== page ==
2020: During pandemic, the show went on in a very weird year for film

Carey Mulligan shines in one of 2020’s best films, Promising Young Woman, a harsh but bracing and caustically witty revenge shocker, an impressive feature debut for writer and director Emerald Fennell.

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DIVERSIONS 

Weird in many far-more important ways, 2020 also was a weird movie year.

It was, for most of us, vastly truncated moviegoing. I did not see a movie at a theater, either a press screening or a regular commercial showing, since my wife and I went to that new version of Emma in late March.

MV Moorhead
MV Moorhead

This is almost certainly the longest such stretch for me since I was a small child. I also haven’t been to a movie at any kind of public venue at all since I went to see Sonic the Hedgehog at the West Wind Drive-In in Glendale a few days later.

All the same, I’ve managed to see quite a few movies. Via streaming, DVDs and the like, movies have been a major diversion during the months of lockdown, as well as the months since the relaxation of lockdown, during which many of us still haven’t heard of a movie worth risking COVID-19 infection to go see.

The release of lots of big-budget, screen-filling movies was postponed, like the James Bond flick No Time to Die. So, 2020 turned out to be a year for the sort of movies that critics often claim to wish would get more attention: low-budget indies, obscure festival bait and—especially—documentaries. They got notice they might otherwise have struggled to find.

In 2020, we got Korean small-town horror with Zombie for Sale, micro-budget Great Lakes absurdism with Lake Michigan Monster, sexual awakening at church camp with Yes, God, Yes, and a comic Scottish Most Dangerous Game with Get Duked!

We got documentaries about everything from Harry Chapin to the Moonies to President 45’s psychology. And all of them got a marketing push that would have been all but unthinkable the year before.

Anyway, here are the 10 films that seemed to help me pass 2020 most agreeably:

The Trial of the Chicago 7—Aaron Sorkin’s dramatization of the 1968-70 trial was as lively, funny, sad, cogent, thought-provoking and entertaining as anything I saw this year.

 

 

Never Rarely Sometimes Always—More tough but touching naturalism, this following a teenage girl in trouble as she and her best friend travel from small-town Pennsylvania to New York City. Sidney Flanigan gives one of the performances of the year in the lead.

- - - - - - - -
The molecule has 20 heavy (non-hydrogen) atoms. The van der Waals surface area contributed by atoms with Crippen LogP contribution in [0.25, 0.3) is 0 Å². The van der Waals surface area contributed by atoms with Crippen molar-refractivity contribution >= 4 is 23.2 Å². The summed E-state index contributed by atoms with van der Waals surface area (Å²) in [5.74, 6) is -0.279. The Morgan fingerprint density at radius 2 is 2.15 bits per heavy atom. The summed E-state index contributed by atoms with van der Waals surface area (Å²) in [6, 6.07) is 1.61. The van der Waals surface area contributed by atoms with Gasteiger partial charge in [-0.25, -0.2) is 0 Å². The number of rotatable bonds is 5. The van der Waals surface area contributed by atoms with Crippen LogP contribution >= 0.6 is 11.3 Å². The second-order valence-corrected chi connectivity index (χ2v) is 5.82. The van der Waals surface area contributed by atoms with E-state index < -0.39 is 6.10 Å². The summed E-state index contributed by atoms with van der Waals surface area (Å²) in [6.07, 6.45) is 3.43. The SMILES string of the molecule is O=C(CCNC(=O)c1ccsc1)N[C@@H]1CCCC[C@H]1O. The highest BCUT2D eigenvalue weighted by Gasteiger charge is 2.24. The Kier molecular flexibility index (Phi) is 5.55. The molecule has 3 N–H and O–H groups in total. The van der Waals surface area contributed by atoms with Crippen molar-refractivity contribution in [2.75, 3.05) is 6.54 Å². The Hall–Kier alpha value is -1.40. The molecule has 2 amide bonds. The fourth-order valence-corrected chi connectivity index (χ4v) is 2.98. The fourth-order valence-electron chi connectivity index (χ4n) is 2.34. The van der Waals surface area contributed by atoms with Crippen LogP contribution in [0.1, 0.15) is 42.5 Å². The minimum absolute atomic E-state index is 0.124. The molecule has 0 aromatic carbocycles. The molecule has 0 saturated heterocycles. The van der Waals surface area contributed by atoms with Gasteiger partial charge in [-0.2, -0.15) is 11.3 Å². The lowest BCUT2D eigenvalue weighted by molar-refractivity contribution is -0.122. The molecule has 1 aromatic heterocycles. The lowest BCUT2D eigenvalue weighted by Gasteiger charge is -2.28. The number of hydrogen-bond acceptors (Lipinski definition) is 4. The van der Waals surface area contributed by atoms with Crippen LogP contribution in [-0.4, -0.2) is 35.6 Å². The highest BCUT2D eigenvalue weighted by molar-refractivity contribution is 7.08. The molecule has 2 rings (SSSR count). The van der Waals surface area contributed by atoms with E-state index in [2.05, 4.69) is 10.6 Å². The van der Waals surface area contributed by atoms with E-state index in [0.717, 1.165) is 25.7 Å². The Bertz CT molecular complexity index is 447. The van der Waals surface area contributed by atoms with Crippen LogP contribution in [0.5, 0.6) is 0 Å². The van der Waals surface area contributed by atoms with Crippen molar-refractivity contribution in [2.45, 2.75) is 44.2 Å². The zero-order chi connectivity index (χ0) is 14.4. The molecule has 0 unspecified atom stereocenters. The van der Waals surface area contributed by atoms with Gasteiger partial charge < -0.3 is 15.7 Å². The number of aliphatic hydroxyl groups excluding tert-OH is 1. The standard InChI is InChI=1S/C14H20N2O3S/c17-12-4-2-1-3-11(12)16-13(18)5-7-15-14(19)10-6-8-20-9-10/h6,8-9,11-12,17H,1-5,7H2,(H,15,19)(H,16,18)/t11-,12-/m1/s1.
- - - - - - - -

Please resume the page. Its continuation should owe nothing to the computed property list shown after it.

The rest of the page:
The King of Staten Island—Pete Davidson co-wrote and stars in a semi-autobiographical comedy about a directionless young guy in the title borough, directed by Judd Apatow. Marisa Tomei plays his widowed mom. The movie’s a little poky and shapeless, but it’s hilarious and good-hearted.

Desert One—The disastrous attempted rescue mission of the American hostages in Iran in 1980 is chronicled in this painfully honest documentary from Barbara Kopple, fleshed out with graceful animation by Zartosht Soltani.

First Cow—The story of two guys trying to get ahead in the Oregon Territory in the early 19th Century, directed and co-written by Kelly Reichardt, is an austere and heartbreaking take on the American Dream.

 

Promising Young Woman—Carey Mulligan shines in this harsh but bracing and caustically witty rape-culture revenge shocker, an impressive feature debut for writer and director Emerald Fennell.

Kajillionaire—Maybe the strangest big-name release of the year, this deeply eccentric portrait of a family of the smallest of small-time grifters is made unforgettable by performances from Evan Rachel Wood, Richard Jenkins, Debra Winger and Gina Rodriguez.

My Darling Vivian—This documentary about Vivian Liberto, the first wife of Johnny Cash, is told by their four daughters. It’s essential viewing for Cash buffs, but fascinating for anybody.

The Way I See It—Another documentary, this one about Reagan and Obama White House photographer Pete Souza’s awakening to political engagement. There are maybe too many corny inspirational anthems, but the subject’s photos are potent.

 

Borat: Subsequent Moviefilm—The Candid Camera-on-crack style of comedy practiced by Sasha Baron Cohen is, I must admit, not my cup of tea. I find it excruciatingly embarrassing to watch at times. But there’s also no doubt that Cohen, through the adventures of his “Kazahk” alter-ego Borat, makes highly trenchant and relevant satirical points, and Maria Bakalova, the young Bulgarian actress who plays Borat’s daughter, brings the movie an unexpected dose of genuine emotion.

Happy New Year everybody! Have a great 2021, at the movies and everywhere!

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